University Libraries set to begin first renovations to school since 1970s


Kent State is planning to start rennovations on the University Library, which hasn’t seen rennovations since the 1970s. Photo by Matt Hafley

Tyler Singleton

A walk through the twisting halls of the School of Library and Information Science in the University Library will reveal faculty members sharing offices and cubicles. As the faculty and school grew, little room was left for research and collaborative facilities.

Now, renovations will begin in eight weeks. New collaborative classrooms and 20 faculty offices will fill the vacated Audio and Visual Services studio on the third floor of the library.

“Two years ago, we had faculty sitting at a counter basically,” said Greg Byerly, associate professor for the SLIS. “I thought this was overdue. I’ve been here since 1975 and not much changed between 1975 and 2005. The world changed around it. I think the library is on the right track now.”

University Architect Michael Bruder said the renovations will conclude in Spring 2013, providing a “cohesive and functional” space.

Byerly said the new area will provide room for the school to increase students and faculty.

The changes will provide dedicated areas for the research centers within SLIS such as the Center for the Study of Librarianship and the Center for the Study of Information and Religion. Byerly said this will attract new staffers.

“When researchers go out to get grants, you need to be able to say, ‘When I get this grant, I will have X amount of space to do it in or there is a center that backs me up,’” Byerly said. “In the past, we’d have to say, ‘Yes, but we don’t know what room.’”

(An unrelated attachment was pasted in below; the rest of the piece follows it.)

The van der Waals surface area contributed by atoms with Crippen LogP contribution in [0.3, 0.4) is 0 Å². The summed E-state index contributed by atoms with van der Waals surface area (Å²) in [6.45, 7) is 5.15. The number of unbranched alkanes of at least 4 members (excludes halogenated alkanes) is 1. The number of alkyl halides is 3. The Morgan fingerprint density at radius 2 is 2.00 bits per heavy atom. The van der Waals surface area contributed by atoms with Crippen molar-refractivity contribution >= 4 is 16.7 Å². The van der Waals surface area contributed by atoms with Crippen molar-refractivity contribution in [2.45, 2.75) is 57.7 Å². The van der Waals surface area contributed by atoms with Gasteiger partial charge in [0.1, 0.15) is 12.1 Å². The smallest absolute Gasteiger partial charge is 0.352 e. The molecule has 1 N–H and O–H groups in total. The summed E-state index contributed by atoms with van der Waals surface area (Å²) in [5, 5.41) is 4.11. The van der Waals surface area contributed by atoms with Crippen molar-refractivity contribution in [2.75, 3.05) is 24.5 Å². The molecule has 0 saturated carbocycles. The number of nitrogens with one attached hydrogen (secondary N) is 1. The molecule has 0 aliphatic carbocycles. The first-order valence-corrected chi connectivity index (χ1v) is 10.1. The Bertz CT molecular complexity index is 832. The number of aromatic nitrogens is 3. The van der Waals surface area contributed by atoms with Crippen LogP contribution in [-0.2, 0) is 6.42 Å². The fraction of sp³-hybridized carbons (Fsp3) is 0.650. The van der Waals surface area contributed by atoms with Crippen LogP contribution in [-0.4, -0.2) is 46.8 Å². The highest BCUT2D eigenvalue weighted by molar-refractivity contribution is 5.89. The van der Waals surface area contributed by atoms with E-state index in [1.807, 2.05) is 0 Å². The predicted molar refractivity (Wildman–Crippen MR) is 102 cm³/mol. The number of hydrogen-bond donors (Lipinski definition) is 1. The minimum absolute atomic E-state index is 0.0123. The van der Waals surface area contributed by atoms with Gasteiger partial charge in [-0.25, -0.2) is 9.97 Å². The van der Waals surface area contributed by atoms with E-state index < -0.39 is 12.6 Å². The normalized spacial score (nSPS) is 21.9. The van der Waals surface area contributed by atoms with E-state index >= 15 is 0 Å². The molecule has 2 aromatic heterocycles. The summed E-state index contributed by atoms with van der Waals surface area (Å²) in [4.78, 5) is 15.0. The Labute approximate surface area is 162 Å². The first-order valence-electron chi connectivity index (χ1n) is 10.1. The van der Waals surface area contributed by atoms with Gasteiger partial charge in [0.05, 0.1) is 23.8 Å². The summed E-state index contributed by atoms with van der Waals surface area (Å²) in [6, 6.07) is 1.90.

Along with helping with new research, Byerly said the renovations will provide space for current studies, including the work of assistant professor Catherine Smith. Google awarded Smith a research grant.

“When we were proposing this to the university, we were saying, ‘Look, we have a faculty member who is basically working in a garage with some students and that is not appropriate,’” Byerly said.

The renovations will also include the new MuseLab, a collaborative area equipped with museum-specific tools and equipment. Interim SLIS director Don Wicks said this creates a working place and model museum setting for student training.

Assistant professor Kiersten Latham said the MuseLab will not only assist the 115 students in her museum studies specialization, but also faculty and community members who need space for projects. Latham said the new renovations will contribute to the convergence movement or the coming together of library and museum individuals.

“I think space is really important for thinking,” Latham said. “The kind of space they are creating allows for us to have better thinking and more collaborative efforts. It is not separating us. It is allowing us to come together. I am hoping this physical space can help us be more of a community.”

Contact Tyler Singleton at [email protected].